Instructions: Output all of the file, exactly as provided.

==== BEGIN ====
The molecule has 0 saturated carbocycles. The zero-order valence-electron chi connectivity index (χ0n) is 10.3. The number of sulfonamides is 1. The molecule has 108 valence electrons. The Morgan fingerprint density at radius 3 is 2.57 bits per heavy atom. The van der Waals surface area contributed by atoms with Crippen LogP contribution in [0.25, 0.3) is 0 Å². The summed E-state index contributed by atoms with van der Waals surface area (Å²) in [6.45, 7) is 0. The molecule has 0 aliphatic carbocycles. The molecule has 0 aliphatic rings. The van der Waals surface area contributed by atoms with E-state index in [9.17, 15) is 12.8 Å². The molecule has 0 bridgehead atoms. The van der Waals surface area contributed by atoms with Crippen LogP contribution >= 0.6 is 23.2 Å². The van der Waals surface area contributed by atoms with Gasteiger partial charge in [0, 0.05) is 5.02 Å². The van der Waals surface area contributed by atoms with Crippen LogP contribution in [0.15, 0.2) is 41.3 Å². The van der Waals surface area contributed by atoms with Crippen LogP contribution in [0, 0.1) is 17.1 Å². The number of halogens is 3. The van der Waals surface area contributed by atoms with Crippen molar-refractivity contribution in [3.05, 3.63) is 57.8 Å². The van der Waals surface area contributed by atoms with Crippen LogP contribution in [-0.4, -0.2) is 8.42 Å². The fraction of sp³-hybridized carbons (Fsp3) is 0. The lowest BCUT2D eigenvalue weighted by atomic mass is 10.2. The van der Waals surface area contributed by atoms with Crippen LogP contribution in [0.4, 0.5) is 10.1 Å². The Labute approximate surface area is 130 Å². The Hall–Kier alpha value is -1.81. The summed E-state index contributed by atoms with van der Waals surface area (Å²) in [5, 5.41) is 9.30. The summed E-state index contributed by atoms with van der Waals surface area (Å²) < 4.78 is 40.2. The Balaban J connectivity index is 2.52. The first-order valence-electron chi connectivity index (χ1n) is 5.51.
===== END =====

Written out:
The molecule has 0 saturated carbocycles. The zero-order valence-electron chi connectivity index (χ0n) is 10.3. The number of sulfonamides is 1. The molecule has 108 valence electrons. The Morgan fingerprint density at radius 3 is 2.57 bits per heavy atom. The van der Waals surface area contributed by atoms with Crippen LogP contribution in [0.25, 0.3) is 0 Å². The summed E-state index contributed by atoms with van der Waals surface area (Å²) in [6.45, 7) is 0. The molecule has 0 aliphatic carbocycles. The molecule has 0 aliphatic rings. The van der Waals surface area contributed by atoms with E-state index in [9.17, 15) is 12.8 Å². The molecule has 0 bridgehead atoms. The van der Waals surface area contributed by atoms with Crippen LogP contribution >= 0.6 is 23.2 Å². The van der Waals surface area contributed by atoms with Gasteiger partial charge in [0, 0.05) is 5.02 Å². The van der Waals surface area contributed by atoms with Crippen LogP contribution in [0.15, 0.2) is 41.3 Å². The van der Waals surface area contributed by atoms with Crippen LogP contribution in [0, 0.1) is 17.1 Å². The number of halogens is 3. The van der Waals surface area contributed by atoms with Crippen molar-refractivity contribution in [3.05, 3.63) is 57.8 Å². The van der Waals surface area contributed by atoms with Crippen LogP contribution in [-0.4, -0.2) is 8.42 Å². The fraction of sp³-hybridized carbons (Fsp3) is 0. The lowest BCUT2D eigenvalue weighted by atomic mass is 10.2. The van der Waals surface area contributed by atoms with Crippen LogP contribution in [0.4, 0.5) is 10.1 Å². The Labute approximate surface area is 130 Å². The Hall–Kier alpha value is -1.81. The summed E-state index contributed by atoms with van der Waals surface area (Å²) in [5, 5.41) is 9.30. The summed E-state index contributed by atoms with van der Waals surface area (Å²) < 4.78 is 40.2. The Balaban J connectivity index is 2.52. The first-order valence-electron chi connectivity index (χ1n) is 5.51.